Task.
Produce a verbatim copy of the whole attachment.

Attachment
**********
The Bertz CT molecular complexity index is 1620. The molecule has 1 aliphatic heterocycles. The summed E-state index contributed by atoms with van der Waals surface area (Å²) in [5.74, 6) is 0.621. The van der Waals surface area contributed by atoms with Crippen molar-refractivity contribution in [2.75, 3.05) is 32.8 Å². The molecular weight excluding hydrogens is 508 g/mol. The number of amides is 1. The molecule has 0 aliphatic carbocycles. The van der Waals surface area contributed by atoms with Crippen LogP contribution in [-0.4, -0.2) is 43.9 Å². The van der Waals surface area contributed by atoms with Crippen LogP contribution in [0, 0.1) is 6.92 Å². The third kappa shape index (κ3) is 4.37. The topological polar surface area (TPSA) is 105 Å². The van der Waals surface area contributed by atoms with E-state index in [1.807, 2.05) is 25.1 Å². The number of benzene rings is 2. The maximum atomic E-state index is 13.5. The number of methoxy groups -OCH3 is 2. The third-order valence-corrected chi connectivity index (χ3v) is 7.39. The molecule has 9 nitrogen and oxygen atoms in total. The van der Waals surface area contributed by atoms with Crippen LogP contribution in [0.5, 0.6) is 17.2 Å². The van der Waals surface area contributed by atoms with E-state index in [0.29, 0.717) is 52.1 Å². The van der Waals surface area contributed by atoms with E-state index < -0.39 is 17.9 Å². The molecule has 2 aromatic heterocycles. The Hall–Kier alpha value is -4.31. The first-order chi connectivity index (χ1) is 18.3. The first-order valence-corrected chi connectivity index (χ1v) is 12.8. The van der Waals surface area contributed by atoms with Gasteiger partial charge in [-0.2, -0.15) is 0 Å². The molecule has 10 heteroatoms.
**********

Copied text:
The Bertz CT molecular complexity index is 1620. The molecule has 1 aliphatic heterocycles. The summed E-state index contributed by atoms with van der Waals surface area (Å²) in [5.74, 6) is 0.621. The van der Waals surface area contributed by atoms with Crippen molar-refractivity contribution in [2.75, 3.05) is 32.8 Å². The molecular weight excluding hydrogens is 508 g/mol. The number of amides is 1. The molecule has 0 aliphatic carbocycles. The van der Waals surface area contributed by atoms with Crippen LogP contribution in [-0.4, -0.2) is 43.9 Å². The van der Waals surface area contributed by atoms with Crippen LogP contribution in [0, 0.1) is 6.92 Å². The third kappa shape index (κ3) is 4.37. The topological polar surface area (TPSA) is 105 Å². The van der Waals surface area contributed by atoms with E-state index in [1.807, 2.05) is 25.1 Å². The number of benzene rings is 2. The maximum atomic E-state index is 13.5. The number of methoxy groups -OCH3 is 2. The third-order valence-corrected chi connectivity index (χ3v) is 7.39. The molecule has 9 nitrogen and oxygen atoms in total. The van der Waals surface area contributed by atoms with Crippen LogP contribution in [0.5, 0.6) is 17.2 Å². The van der Waals surface area contributed by atoms with E-state index in [0.29, 0.717) is 52.1 Å². The van der Waals surface area contributed by atoms with E-state index < -0.39 is 17.9 Å². The molecule has 2 aromatic heterocycles. The Hall–Kier alpha value is -4.31. The first-order chi connectivity index (χ1) is 18.3. The first-order valence-corrected chi connectivity index (χ1v) is 12.8. The van der Waals surface area contributed by atoms with Gasteiger partial charge in [-0.2, -0.15) is 0 Å². The molecule has 10 heteroatoms.